They will not go away or be resolved by changes in university fee amendments.

    People need to think deeper and learn how to mitigate such issues particularly as such incidents are not isolated and only likely to increase. A price of progress and the pressures which some cannot cope with.

    The people who should spot these things but invariably dont are the parents.

    • Proud Pinoy says:

      Hindi ako sang-ayon sa WHO propaganda.

      Filipinos are the happiest people in the world. Many studies have even shown that the wealthiest countries have the most depressed people because they leave empty, meaningless and materialistic lives.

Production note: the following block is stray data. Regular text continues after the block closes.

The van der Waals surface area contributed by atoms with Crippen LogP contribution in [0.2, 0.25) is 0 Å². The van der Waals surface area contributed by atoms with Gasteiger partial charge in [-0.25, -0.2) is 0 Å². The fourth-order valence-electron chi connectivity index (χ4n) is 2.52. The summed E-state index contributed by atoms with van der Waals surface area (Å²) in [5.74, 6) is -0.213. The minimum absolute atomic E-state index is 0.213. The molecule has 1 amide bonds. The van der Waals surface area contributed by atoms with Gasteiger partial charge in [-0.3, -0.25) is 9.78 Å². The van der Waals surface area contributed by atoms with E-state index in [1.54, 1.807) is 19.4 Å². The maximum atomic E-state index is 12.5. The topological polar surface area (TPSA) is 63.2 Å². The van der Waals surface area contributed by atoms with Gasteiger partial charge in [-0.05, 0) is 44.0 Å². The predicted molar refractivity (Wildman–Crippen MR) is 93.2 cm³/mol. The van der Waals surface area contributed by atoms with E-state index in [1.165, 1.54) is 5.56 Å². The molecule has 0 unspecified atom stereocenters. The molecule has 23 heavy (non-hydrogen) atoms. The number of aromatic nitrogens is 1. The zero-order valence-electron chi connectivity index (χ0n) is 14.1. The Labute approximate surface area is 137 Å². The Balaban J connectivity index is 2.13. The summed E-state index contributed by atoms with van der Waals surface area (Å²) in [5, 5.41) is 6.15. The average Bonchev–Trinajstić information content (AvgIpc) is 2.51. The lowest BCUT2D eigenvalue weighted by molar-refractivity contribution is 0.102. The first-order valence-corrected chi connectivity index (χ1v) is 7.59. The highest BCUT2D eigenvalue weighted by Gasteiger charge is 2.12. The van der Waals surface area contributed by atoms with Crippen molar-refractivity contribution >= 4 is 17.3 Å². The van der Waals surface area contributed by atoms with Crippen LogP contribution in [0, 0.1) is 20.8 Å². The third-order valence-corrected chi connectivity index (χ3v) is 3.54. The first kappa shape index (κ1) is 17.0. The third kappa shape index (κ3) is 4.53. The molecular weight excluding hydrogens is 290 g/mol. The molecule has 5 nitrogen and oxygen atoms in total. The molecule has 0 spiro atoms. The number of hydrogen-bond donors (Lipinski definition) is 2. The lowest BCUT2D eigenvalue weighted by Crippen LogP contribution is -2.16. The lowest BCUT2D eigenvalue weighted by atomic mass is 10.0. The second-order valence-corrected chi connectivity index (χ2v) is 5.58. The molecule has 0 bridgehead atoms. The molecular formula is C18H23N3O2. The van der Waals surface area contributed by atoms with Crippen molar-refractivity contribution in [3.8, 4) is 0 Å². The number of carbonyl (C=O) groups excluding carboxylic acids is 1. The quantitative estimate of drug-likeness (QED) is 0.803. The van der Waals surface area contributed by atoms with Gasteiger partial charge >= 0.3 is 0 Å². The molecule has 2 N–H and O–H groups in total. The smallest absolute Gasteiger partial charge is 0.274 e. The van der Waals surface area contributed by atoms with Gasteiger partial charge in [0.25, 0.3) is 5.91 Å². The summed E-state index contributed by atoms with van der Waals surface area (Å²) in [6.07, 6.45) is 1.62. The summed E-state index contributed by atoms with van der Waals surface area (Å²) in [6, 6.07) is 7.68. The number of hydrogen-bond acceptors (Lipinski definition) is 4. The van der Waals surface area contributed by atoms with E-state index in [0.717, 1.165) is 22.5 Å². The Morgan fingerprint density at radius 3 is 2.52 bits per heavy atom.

Tama si JCC. UP should be SUED. And where was Jesus when she prayed for him for a miracle? No answer. SUE Jesus also. Why didn’t God use his love and power to prevent her from killing herself? God, the ALL GOOD and ALL Powerful being is also responsible. SUE GOD too.

      And while where suing UP. We should SUE the United States of America for establishing UP in the first place.

      • ChinoF says:

        Wahaha. All the idiotic arguments are in this post.

      • Libertas says:

        right
        and the brightest, most hard working, with the biggest d!cks.
        oh, and the biggest liars.

      • StopDrinkingVirility says:

        getaloadofthisguy.jpg

        BTW, I know you just want to make fun sooooooo….

        “Well I was using old spoof nicks all the time. So old folks like you, benign0, Toro, etc knew all along what was up.

        I am still flabbergasted why so many Pinoys don’t appreciate satire and sarcasm. Sometimes you can make a point more devastatingly effective that way.